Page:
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kottke.org posts about sound

The history of the BBC Radiophonic Workshop

posted by Tim Carmody   Jul 20, 2018

BBC Radiophonic Workshop.jpg

I am a sucker for high-tech analog art: magnetic tape, early wireless, punch cards, film and vinyl, the telephone, telegraph, and typewriter, and electricity before the transformation of digital technology. Consequently, and unsurprisingly, I love the BBC Radiophonic Workshop, and was delighted to read an article on its history from The Guardian.

Radiophonics owes everything to the invention of the tape recorder. Once you could capture sound, using a workable material, you could play with it: slow it down until it thundered, feed it back on itself until it shrieked and echoed, or simply slice bits out. However extreme these experiments became, there was always something eerily familiar to the ear, because they were made from real objects or events.

The term “radiophonic” came about because these mutated everyday sounds were put to the service of radio. “It is a new sound,” said the BBC, “suggestive of emotion, sensation, mood, rather than the literal moaning of the wind or the opening of a door.” Such things are now so easily achieved with digital technology that it’s hard to grasp how laborious - and groundbreaking - this all was.

The piece, riffing on a new book by does a nice job of eschewing undue nostalgia while digging into some of the Workshop’s most famous work — Doctor Who, The Hitchhiker’s Guide to the Galaxy — while also pointing out that most of the work was on simple education programs (which nevertheless introduced whole generations to new sonic possibilities). It restores the place of the many women who came through the workshop, including the inventive Delia Derbyshire, who played a huge role even as they often couldn’t get jobs at record studios or elsewhere in the recording industry.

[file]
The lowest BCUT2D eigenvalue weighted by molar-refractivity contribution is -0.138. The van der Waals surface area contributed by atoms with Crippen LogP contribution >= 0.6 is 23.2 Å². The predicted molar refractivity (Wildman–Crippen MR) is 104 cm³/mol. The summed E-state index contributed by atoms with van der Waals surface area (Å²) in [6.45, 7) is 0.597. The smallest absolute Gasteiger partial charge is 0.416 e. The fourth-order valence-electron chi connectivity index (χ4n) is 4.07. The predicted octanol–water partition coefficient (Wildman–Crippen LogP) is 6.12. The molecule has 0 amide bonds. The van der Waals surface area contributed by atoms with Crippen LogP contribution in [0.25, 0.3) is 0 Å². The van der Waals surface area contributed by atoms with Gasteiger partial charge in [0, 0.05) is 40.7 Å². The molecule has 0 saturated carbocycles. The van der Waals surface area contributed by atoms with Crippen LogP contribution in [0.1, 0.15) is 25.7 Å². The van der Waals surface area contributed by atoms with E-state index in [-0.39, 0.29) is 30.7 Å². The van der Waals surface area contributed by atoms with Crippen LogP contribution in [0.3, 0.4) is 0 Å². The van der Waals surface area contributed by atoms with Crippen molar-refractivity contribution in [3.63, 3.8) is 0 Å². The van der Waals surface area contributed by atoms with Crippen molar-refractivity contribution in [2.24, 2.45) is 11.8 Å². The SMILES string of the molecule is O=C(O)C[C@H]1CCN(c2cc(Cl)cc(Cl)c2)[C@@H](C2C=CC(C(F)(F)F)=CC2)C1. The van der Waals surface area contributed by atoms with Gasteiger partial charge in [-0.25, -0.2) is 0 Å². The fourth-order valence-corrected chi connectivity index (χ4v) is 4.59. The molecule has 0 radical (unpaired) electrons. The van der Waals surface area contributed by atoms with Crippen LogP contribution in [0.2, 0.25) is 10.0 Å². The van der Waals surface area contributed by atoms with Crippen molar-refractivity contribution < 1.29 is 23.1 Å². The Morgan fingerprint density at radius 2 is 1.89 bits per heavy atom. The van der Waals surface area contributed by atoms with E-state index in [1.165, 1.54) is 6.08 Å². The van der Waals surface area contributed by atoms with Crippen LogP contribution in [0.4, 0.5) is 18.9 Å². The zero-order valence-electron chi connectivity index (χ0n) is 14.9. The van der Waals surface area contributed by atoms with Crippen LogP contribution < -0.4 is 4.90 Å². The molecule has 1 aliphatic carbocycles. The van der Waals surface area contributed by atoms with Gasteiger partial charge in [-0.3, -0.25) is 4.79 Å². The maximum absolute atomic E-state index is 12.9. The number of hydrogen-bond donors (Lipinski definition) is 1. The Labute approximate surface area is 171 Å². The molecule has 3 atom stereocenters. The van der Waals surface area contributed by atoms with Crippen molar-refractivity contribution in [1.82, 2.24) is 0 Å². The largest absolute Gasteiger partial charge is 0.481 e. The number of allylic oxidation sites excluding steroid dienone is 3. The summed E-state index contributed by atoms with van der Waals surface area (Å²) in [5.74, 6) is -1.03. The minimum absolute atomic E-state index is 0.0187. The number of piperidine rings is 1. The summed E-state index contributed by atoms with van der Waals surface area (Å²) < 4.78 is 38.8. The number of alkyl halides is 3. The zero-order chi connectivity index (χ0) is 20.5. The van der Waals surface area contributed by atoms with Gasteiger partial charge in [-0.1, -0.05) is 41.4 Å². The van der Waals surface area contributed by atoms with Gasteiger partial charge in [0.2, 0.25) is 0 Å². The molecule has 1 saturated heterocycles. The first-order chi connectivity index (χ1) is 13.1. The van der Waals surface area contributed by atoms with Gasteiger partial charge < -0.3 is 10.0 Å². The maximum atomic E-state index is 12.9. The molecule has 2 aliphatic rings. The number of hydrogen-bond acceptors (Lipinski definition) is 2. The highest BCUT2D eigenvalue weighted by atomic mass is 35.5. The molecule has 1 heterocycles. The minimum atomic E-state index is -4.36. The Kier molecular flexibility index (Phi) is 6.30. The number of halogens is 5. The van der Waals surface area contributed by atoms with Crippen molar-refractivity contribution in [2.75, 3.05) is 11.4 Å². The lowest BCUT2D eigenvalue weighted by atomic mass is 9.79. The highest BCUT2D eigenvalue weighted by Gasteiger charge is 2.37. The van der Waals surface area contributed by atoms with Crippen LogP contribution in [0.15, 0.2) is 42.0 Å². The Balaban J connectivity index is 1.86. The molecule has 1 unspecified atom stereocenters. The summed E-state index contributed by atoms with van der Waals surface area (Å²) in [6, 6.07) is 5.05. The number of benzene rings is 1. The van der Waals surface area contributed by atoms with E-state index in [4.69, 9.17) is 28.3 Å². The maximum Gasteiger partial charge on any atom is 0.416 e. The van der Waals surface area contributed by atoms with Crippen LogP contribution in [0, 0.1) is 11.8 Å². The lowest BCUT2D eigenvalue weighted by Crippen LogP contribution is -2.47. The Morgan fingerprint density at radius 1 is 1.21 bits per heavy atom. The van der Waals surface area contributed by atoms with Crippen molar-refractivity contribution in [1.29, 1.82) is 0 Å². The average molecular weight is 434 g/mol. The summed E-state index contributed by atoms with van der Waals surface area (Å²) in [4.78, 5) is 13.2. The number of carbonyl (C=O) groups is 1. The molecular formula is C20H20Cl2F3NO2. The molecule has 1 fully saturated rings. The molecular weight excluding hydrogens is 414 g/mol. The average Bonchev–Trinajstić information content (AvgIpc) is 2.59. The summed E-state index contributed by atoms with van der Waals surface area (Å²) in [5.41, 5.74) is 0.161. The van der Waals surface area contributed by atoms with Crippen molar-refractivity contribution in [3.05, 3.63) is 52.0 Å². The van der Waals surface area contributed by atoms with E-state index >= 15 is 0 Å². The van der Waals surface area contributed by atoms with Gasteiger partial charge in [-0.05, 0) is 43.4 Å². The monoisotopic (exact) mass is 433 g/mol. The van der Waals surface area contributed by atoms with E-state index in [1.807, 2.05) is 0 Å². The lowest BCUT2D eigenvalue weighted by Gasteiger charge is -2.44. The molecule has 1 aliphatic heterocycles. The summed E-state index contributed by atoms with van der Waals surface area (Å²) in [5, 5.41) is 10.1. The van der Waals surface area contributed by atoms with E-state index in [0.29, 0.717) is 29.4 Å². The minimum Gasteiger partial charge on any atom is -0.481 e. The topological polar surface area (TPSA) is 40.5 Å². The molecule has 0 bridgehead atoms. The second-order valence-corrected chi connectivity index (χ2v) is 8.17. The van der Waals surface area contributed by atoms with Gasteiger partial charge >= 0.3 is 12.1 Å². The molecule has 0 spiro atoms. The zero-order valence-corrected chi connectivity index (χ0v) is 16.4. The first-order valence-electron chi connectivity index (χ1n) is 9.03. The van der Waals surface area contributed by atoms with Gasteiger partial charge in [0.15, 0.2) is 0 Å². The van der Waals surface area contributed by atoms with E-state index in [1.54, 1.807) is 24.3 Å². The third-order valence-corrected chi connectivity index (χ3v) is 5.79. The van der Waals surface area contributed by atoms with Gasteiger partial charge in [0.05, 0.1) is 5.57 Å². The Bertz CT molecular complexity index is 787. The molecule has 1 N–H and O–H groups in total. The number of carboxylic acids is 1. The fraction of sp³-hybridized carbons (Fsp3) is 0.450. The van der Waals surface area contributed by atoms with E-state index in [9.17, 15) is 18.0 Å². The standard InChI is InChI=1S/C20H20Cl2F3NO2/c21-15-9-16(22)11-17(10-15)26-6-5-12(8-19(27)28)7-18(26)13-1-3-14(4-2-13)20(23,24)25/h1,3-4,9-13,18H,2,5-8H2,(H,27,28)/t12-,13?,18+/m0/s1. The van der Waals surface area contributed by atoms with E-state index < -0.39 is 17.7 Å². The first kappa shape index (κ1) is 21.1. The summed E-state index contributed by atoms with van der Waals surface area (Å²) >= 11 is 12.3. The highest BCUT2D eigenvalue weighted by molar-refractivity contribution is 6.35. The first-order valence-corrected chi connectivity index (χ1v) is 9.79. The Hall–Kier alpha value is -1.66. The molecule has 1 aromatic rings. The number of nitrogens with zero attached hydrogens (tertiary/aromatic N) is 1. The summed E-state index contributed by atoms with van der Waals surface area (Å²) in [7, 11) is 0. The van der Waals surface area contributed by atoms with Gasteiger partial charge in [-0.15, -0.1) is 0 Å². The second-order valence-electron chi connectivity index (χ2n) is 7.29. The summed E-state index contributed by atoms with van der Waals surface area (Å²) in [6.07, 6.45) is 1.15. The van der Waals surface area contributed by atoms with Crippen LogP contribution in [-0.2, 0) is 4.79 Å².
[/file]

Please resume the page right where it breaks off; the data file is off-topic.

My only complaint: it’s too darn short. I gotta read a book or something.

A close reading of Miyazaki’s sound design in The Wind Rises

posted by Tim Carmody   Mar 12, 2018

I recently rewatched a bunch of Hayao Miyazaki’s films, although “watched” is a bit of a misnomer. I was playing them in the background while I was working, or reading, or trying to sleep, so really I was re-listening to them, and not especially closely.

This almost feels like a sin for movies as beautiful as these, but it did help me notice something. Nausicaa: Valley of the Wind looks different from Princess Mononoke or The Wind Rises, sure; however, it sounds way different. The music, the foley effects, the subtler cues, the sheer sound density are completely different from one end of the career to another.

This made me wonder whether somebody had charted this transformation. I didn’t quite find that, but I did find an outstanding series of blog posts specifically on the sound design in The Wind Rises, which stands in nicely. It’s not well copyedited, but it’s attentive and insightful. A few samples:

Jiro enters his airplane, adjusts his aviator gloves and starts the artisanal machine. By now we have noticed the sound effects of the valves and exhaust pipes made of human mouth sounds and with vocalisations. The first engine starts and it’s clear that human voice is used to portray this activity. But once the propeller activates a low rumble sound effects is introduced, and a sound effect of a servo ascending is applied to the airplane rising, triggered by Jiro’s pulling the lever, and it’s in harmony with the music score. One occurrence with the sound that emphasises the oneiric dimension of this scene is the ‘dreamy’ quality of the reverb applied on the last blow of the machine lifting before it goes crossing the skies [00:02:03].